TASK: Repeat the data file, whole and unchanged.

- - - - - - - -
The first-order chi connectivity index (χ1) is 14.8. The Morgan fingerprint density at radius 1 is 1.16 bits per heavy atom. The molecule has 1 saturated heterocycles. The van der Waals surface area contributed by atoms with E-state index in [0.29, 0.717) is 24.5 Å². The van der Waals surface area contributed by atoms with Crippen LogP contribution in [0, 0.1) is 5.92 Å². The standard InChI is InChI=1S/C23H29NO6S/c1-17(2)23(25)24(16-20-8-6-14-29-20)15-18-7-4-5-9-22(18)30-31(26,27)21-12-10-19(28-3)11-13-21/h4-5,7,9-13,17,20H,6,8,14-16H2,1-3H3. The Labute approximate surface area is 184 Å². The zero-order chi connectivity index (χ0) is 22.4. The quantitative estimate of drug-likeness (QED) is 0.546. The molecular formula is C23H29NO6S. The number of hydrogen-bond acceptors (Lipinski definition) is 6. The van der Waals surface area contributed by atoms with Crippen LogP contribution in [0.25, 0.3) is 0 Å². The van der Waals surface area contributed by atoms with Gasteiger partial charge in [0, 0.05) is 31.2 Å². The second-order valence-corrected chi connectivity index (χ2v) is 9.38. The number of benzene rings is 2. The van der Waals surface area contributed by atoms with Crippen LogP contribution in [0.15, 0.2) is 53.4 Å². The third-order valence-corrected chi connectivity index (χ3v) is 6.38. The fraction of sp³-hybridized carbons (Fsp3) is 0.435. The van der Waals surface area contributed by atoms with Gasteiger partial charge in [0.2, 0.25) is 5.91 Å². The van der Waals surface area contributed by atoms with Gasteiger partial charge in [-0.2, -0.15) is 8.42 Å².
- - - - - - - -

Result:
The first-order chi connectivity index (χ1) is 14.8. The Morgan fingerprint density at radius 1 is 1.16 bits per heavy atom. The molecule has 1 saturated heterocycles. The van der Waals surface area contributed by atoms with E-state index in [0.29, 0.717) is 24.5 Å². The van der Waals surface area contributed by atoms with Crippen LogP contribution in [0, 0.1) is 5.92 Å². The standard InChI is InChI=1S/C23H29NO6S/c1-17(2)23(25)24(16-20-8-6-14-29-20)15-18-7-4-5-9-22(18)30-31(26,27)21-12-10-19(28-3)11-13-21/h4-5,7,9-13,17,20H,6,8,14-16H2,1-3H3. The Labute approximate surface area is 184 Å². The zero-order chi connectivity index (χ0) is 22.4. The quantitative estimate of drug-likeness (QED) is 0.546. The molecular formula is C23H29NO6S. The number of hydrogen-bond acceptors (Lipinski definition) is 6. The van der Waals surface area contributed by atoms with Crippen LogP contribution in [0.25, 0.3) is 0 Å². The van der Waals surface area contributed by atoms with Gasteiger partial charge in [0, 0.05) is 31.2 Å². The second-order valence-corrected chi connectivity index (χ2v) is 9.38. The number of benzene rings is 2. The van der Waals surface area contributed by atoms with Crippen LogP contribution in [0.15, 0.2) is 53.4 Å². The third-order valence-corrected chi connectivity index (χ3v) is 6.38. The fraction of sp³-hybridized carbons (Fsp3) is 0.435. The van der Waals surface area contributed by atoms with Gasteiger partial charge in [0.2, 0.25) is 5.91 Å². The van der Waals surface area contributed by atoms with Gasteiger partial charge in [-0.2, -0.15) is 8.42 Å².